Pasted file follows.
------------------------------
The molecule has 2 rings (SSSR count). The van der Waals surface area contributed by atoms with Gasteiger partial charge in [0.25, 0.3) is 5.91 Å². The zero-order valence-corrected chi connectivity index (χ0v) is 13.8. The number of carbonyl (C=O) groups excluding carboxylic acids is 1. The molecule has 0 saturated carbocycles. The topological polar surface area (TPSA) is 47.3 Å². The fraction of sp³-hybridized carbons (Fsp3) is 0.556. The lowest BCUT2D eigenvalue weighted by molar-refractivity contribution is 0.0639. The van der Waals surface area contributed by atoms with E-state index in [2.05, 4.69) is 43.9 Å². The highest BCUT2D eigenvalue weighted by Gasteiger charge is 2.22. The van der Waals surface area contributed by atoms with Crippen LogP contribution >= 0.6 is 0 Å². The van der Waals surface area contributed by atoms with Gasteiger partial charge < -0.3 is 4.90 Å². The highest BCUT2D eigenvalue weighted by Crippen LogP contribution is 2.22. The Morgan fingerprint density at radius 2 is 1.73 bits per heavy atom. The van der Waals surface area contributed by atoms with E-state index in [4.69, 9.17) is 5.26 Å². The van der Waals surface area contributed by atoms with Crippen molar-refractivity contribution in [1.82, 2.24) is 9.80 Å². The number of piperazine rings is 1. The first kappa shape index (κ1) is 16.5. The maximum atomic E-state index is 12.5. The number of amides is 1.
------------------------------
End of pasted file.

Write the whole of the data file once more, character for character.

The molecule has 2 rings (SSSR count). The van der Waals surface area contributed by atoms with Gasteiger partial charge in [0.25, 0.3) is 5.91 Å². The zero-order valence-corrected chi connectivity index (χ0v) is 13.8. The number of carbonyl (C=O) groups excluding carboxylic acids is 1. The molecule has 0 saturated carbocycles. The topological polar surface area (TPSA) is 47.3 Å². The fraction of sp³-hybridized carbons (Fsp3) is 0.556. The lowest BCUT2D eigenvalue weighted by molar-refractivity contribution is 0.0639. The van der Waals surface area contributed by atoms with E-state index in [2.05, 4.69) is 43.9 Å². The highest BCUT2D eigenvalue weighted by Gasteiger charge is 2.22. The van der Waals surface area contributed by atoms with Crippen LogP contribution >= 0.6 is 0 Å². The van der Waals surface area contributed by atoms with Gasteiger partial charge < -0.3 is 4.90 Å². The highest BCUT2D eigenvalue weighted by Crippen LogP contribution is 2.22. The Morgan fingerprint density at radius 2 is 1.73 bits per heavy atom. The van der Waals surface area contributed by atoms with E-state index in [4.69, 9.17) is 5.26 Å². The van der Waals surface area contributed by atoms with Crippen molar-refractivity contribution in [1.82, 2.24) is 9.80 Å². The number of piperazine rings is 1. The first kappa shape index (κ1) is 16.5. The maximum atomic E-state index is 12.5. The number of amides is 1.